How many micron of mercury in 1 inch mercury?
The answer is 25400.002205181.
We assume you are converting between micron of mercury [0 °C] and .
You can view more details on each measurement unit:
micron of mercury or inch mercury
The SI derived unit for pressure is the pascal.
1 pascal is equal to 7.5006156130264 micron of mercury, or 0.00029529980164712 inch mercury.
Note that rounding errors may occur, so always check the results.
Use this page to learn how to convert between microns of mercury and inches mercury.
Type in your own numbers in the form to convert the units!
You can do the reverse unit conversion from inch mercury to micron of mercury, or enter any two units below:
micron of mercury to zettapascal
micron of mercury to inch of air
micron of mercury to microbar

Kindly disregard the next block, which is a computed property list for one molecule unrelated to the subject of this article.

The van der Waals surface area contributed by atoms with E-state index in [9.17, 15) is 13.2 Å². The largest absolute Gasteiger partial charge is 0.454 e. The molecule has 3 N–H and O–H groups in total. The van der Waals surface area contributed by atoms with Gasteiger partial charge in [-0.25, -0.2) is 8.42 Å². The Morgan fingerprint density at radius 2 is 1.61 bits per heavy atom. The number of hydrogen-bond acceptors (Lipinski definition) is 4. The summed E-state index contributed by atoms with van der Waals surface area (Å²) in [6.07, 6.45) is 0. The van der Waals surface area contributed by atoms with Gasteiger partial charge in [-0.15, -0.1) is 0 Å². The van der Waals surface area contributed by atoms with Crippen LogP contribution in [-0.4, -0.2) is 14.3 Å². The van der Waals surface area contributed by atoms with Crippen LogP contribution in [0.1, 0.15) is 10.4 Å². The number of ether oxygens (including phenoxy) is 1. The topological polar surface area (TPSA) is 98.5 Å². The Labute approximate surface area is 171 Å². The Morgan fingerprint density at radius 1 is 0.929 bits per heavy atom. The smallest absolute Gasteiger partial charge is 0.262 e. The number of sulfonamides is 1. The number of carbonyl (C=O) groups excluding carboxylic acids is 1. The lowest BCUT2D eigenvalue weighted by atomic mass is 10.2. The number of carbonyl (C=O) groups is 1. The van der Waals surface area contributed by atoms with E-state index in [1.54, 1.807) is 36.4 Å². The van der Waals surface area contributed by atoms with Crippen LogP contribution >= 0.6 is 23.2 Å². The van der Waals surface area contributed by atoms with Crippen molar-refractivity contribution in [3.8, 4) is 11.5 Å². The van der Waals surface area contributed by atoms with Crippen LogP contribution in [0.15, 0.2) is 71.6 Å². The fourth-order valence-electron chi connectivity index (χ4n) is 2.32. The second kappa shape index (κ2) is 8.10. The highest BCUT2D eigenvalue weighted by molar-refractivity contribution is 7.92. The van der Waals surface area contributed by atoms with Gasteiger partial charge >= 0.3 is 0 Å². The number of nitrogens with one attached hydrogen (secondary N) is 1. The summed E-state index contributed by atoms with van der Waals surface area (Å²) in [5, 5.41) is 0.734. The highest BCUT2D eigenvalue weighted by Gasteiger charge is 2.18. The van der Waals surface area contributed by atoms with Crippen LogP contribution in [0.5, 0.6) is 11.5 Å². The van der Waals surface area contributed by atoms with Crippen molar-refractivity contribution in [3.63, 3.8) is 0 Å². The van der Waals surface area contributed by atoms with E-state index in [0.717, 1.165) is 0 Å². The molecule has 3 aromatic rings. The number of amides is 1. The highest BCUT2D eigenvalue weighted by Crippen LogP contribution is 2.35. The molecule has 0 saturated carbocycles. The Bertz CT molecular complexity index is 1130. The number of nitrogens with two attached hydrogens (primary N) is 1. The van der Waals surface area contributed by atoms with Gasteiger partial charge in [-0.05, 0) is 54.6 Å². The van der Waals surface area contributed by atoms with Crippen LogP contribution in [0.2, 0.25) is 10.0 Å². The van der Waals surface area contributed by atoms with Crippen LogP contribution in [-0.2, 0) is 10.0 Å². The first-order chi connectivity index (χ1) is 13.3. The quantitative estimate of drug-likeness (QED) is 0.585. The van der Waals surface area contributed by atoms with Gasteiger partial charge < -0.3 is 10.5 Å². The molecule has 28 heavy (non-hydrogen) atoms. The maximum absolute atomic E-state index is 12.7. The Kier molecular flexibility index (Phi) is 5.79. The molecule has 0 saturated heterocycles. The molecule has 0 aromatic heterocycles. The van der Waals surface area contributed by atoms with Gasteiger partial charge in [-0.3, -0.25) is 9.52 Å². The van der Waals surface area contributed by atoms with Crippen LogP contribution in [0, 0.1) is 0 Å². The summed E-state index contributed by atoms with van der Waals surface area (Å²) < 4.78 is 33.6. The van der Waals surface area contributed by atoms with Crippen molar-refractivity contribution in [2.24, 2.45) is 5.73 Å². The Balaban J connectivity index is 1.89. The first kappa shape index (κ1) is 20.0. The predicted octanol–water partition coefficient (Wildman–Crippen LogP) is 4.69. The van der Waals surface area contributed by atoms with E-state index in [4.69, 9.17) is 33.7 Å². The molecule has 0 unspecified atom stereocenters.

micron of mercury to picopascal
micron of mercury to decipascal
micron of mercury to micron mercury
micron of mercury to nanobar
micron of mercury to dekapascal
micron of mercury to megabar
micron of mercury to meganewton/square meter
Inches of mercury or inHg is a non-SI unit for pressure. It is still widely used for barometric pressure in weather reports and aviation in the United States, but is considered somewhat outdated elsewhere.
It is defined as the pressure exerted by a column of mercury of 1 inch in height at 32 °F (0 °C) at the standard acceleration of gravity.
1 inHg = 3,386.389 pascals at 0 °C.
Aircraft operating at higher altitudes (above 18,000 feet) set their barometric altimeters to a standard pressure of 29.92 inHg or 1,013.2 hPa (1 hPa = 1 mbar) regardless of the actual sea level pressure, with inches of mercury used in the U.S. and Canada. The resulting altimeter readings are known as flight levels.
Piston engine aircraft with constant-speed propellers also use inHg to measure manifold pressure, which is indicative of engine power produced.
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